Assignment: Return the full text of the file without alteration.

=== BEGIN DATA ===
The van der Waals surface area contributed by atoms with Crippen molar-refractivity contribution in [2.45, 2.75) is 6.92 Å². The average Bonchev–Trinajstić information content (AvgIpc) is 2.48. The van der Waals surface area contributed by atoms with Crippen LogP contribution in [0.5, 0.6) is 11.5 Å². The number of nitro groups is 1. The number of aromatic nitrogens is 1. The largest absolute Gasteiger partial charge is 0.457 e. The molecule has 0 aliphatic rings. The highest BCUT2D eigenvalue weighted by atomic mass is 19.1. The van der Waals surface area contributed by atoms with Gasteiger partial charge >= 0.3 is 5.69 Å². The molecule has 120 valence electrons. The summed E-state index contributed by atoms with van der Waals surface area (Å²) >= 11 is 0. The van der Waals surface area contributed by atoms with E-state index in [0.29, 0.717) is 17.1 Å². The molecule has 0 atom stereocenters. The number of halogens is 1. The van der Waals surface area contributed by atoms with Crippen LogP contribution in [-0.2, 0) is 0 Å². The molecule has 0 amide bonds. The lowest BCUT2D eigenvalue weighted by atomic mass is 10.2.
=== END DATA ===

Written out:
The van der Waals surface area contributed by atoms with Crippen molar-refractivity contribution in [2.45, 2.75) is 6.92 Å². The average Bonchev–Trinajstić information content (AvgIpc) is 2.48. The van der Waals surface area contributed by atoms with Crippen LogP contribution in [0.5, 0.6) is 11.5 Å². The number of nitro groups is 1. The number of aromatic nitrogens is 1. The largest absolute Gasteiger partial charge is 0.457 e. The molecule has 0 aliphatic rings. The highest BCUT2D eigenvalue weighted by atomic mass is 19.1. The van der Waals surface area contributed by atoms with Gasteiger partial charge >= 0.3 is 5.69 Å². The molecule has 120 valence electrons. The summed E-state index contributed by atoms with van der Waals surface area (Å²) >= 11 is 0. The van der Waals surface area contributed by atoms with E-state index in [0.29, 0.717) is 17.1 Å². The molecule has 0 atom stereocenters. The number of halogens is 1. The van der Waals surface area contributed by atoms with Crippen LogP contribution in [-0.2, 0) is 0 Å². The molecule has 0 amide bonds. The lowest BCUT2D eigenvalue weighted by atomic mass is 10.2.